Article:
Author Hannah Rials talks about writing at a young age

Becoming an author is impressive enough, but how about becoming an author at the age of twelve? That’s exactly what was achieved by Hannah Rials. Her first YA novel, Ascension, was released in 2016. Ascension is a modern day teenage romance filled with “double-blooded” vampires and revenge-seeking witches. This year, her second novel in her Ascension trilogy, Clandestine, was released. Young Entertainment Mag spoke with Hannah about her book series and what it’s like to be a published author at such a young age.

Young Entertainment Mag: How did you get involved in writing at such a young age?

Hannah Rials: I also used writing as a form of therapy. My grandma gave me a journal at a very young age and encouraged me to write in it every single day. I can’t honestly say that I’ve been able to do that, especially in my college years, but I have boxes of journals. So then that journaling turned into writing short stories about horses and dogs, which turned into a incomplete novel about a dog when I was 10, and then what would be Ascension when I was 12.

 
YEM: Where did you get the idea for this book series?

Hannah: When I was twelve years old, that was when the vampire wave hit the young adult shelves. I devoured the Twilight series in a week and moved on to Vampire Academy, the Nightworld series, House of Night series, Nevermore, and so on. My mind was just so inundated with vampires that I woke up from a dream with this girl Macy who just so happened to be a vampire in my head and started writing that night, and didn’t stop until it was published in 2016.

 
YEM: What is it like to have your own award winning book at such a young age?

Hannah: It is extremely surreal. Whenever people describe Ascension as an award winning novel, it still feels untrue to my ears, even though I can very clearly see the sticker on the cover and remember the night that I got the call even more vividly. I was actually at a cousin’s wedding in San Diego, and I was driving when my publisher called me with the news. Let’s just say I had to pull over because the road became very blurry.

YEM: How did you balance school and your writing all at once? Was that challenging?

Hannah: Balance is always challenging. It was easier during middle school and high school because I went to an after school tutor, who basically is my unofficial editor, once a week every week for six years. The time in her basement at the computer was designated writing and editing time. But I also snuck in writing time during class when I should’ve been paying attention. Sometimes even during church, but we keep that on the down-low. Writing in college was slightly more difficult, mainly because college is exhausting, but also because I had so much outside creative writing, since I was a creative writing major. I had to figure out a schedule that worked best for me, which turned out to be waking up two hours before I’d have be ready for class and write for at least 45 minutes.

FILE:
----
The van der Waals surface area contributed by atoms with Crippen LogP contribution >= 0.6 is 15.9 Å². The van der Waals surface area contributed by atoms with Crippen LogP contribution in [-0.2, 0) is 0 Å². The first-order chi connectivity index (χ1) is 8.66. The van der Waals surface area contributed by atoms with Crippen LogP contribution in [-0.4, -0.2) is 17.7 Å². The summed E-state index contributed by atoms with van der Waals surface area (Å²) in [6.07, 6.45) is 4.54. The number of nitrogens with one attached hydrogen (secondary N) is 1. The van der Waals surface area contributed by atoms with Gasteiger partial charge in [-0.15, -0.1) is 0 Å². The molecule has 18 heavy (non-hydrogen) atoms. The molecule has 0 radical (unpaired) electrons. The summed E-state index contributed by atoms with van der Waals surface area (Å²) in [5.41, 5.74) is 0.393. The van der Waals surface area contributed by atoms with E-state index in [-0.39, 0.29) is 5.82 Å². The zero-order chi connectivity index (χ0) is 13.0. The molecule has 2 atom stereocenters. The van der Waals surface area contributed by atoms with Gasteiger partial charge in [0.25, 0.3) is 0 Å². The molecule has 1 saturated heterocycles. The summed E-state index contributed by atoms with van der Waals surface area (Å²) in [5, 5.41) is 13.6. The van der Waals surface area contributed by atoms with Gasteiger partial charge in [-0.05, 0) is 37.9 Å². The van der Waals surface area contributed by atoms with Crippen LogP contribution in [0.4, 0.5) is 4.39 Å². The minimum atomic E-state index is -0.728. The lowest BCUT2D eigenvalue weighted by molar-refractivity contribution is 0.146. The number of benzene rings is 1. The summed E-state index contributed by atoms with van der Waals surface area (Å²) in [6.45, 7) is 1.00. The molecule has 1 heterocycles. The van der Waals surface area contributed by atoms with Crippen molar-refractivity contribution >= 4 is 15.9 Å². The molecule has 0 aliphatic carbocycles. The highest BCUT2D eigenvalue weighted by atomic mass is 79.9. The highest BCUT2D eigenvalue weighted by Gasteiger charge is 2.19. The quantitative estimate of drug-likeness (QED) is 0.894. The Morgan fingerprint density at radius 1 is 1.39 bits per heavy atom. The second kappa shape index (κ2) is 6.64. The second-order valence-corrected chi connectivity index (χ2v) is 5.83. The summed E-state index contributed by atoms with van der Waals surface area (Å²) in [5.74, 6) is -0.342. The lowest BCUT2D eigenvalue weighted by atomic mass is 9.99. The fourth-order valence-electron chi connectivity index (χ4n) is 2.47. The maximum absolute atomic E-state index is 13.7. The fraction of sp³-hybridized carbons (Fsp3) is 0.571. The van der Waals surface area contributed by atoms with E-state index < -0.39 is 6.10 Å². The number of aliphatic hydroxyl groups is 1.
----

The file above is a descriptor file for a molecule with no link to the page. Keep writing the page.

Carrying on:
YEM: What authors have inspired you? Was there a particular book that inspired you to become a writer?

Hannah: Some of the first authors to inspire me when I was young and still finding my footing in writing were Liz Kessler, who wrote the Emily Windsnap series. I actually wrote to Liz telling her how much I loved her books and that I was a writer as well, and she actually wrote me a handwritten note back, which I still have, encouraging me to keep going. Inkheart by Cornelia Funke was also a book/author that left a huge impact on me. It is my go-to middle grade recommendation when I worked at Star Line Books in Chattanooga this past year.

More recently, Richelle Mead is my vampire inspiration for sure. The first time I met her at Yallfest was extremely embarrassing thanks to low blood sugar, but I’ll save that for another day. My main inspiration right now is Leigh Bardugo. I have devoured all the books that she’s written and am just in awe of the way she builds worlds and trickles in backstory and sketches out characters throughout an entire series. I designed cocktails inspired by her books, which I gave her the recipes to, and I am convinced she’s the next JK Rowling.
I could honestly talk about authors that inspire me all day long–Neil Gaiman, Kelly Link. Maggie Stiefvater, Erin Morgenstern…all these authors have had a role in shaping me as a writer.

YEM: What advice would you give to young students who dream of becoming authors?

Hannah: Well, the advice that everyone is going to give you is to read. Read everything, not just what you claim as your genre. But my advice, and this applies to all young people searching out their dreams, is to believe in yourself because it all starts with you. If you don’t believe in yourself, then no one else will believe in you either. Write confidently, present your writing confidently, and know that the book world wants you to be successful. I believed in myself, which made my parents believe in me, which made my unofficial editor believe in me, which made my publisher accept my book. You can do this. Just hold your chin up high.

(Book 2 in the Ascension series, Clandestine) 

YEM: Have you already started writing book three in this trilogy?

Hannah: Not quite yet… I just graduated from college on May 5, but my plan for the summer is to write the third (and final, eep!) installment in the trilogy, while also editing a book completely unrelated to the Cheyenne Lane Trilogy.

Ascension by Hannah Rials is available now. Book two, Clandestine, will be released on July 20th.  For more on Hannah Rials’ books and how to order them, visit audreypress.com/aletha-press/

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